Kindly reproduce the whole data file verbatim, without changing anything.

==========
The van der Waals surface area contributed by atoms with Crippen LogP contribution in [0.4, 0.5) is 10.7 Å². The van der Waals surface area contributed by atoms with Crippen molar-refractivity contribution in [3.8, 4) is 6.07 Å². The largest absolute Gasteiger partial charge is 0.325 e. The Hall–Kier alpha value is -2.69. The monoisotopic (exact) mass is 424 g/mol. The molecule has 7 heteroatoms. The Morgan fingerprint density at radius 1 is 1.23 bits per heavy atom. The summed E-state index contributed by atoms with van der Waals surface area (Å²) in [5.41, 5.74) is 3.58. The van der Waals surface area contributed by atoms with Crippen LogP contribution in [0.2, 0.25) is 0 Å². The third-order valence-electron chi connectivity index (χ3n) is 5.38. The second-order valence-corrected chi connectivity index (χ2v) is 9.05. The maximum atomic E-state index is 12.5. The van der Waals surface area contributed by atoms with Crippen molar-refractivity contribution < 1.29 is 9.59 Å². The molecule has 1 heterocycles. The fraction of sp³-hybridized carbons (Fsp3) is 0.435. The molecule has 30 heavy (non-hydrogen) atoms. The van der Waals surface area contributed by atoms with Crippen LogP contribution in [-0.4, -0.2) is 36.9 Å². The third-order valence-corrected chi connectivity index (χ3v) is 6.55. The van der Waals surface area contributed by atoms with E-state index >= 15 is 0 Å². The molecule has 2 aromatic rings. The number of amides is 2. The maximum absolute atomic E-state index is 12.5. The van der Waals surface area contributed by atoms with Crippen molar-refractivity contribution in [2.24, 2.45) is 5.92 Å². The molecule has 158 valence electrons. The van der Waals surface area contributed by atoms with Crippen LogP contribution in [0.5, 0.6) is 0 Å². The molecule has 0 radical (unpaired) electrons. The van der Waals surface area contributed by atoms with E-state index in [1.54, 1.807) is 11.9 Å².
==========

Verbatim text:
The van der Waals surface area contributed by atoms with Crippen LogP contribution in [0.4, 0.5) is 10.7 Å². The van der Waals surface area contributed by atoms with Crippen molar-refractivity contribution in [3.8, 4) is 6.07 Å². The largest absolute Gasteiger partial charge is 0.325 e. The Hall–Kier alpha value is -2.69. The monoisotopic (exact) mass is 424 g/mol. The molecule has 7 heteroatoms. The Morgan fingerprint density at radius 1 is 1.23 bits per heavy atom. The summed E-state index contributed by atoms with van der Waals surface area (Å²) in [5.41, 5.74) is 3.58. The van der Waals surface area contributed by atoms with Crippen LogP contribution in [0.2, 0.25) is 0 Å². The third-order valence-electron chi connectivity index (χ3n) is 5.38. The second-order valence-corrected chi connectivity index (χ2v) is 9.05. The maximum atomic E-state index is 12.5. The van der Waals surface area contributed by atoms with Crippen molar-refractivity contribution < 1.29 is 9.59 Å². The molecule has 1 heterocycles. The fraction of sp³-hybridized carbons (Fsp3) is 0.435. The molecule has 30 heavy (non-hydrogen) atoms. The van der Waals surface area contributed by atoms with Crippen LogP contribution in [-0.4, -0.2) is 36.9 Å². The third-order valence-corrected chi connectivity index (χ3v) is 6.55. The van der Waals surface area contributed by atoms with E-state index >= 15 is 0 Å². The molecule has 2 aromatic rings. The number of amides is 2. The maximum absolute atomic E-state index is 12.5. The van der Waals surface area contributed by atoms with Crippen molar-refractivity contribution in [2.24, 2.45) is 5.92 Å². The molecule has 158 valence electrons. The van der Waals surface area contributed by atoms with Crippen LogP contribution in [0.5, 0.6) is 0 Å². The molecule has 0 radical (unpaired) electrons. The van der Waals surface area contributed by atoms with E-state index in [1.54, 1.807) is 11.9 Å².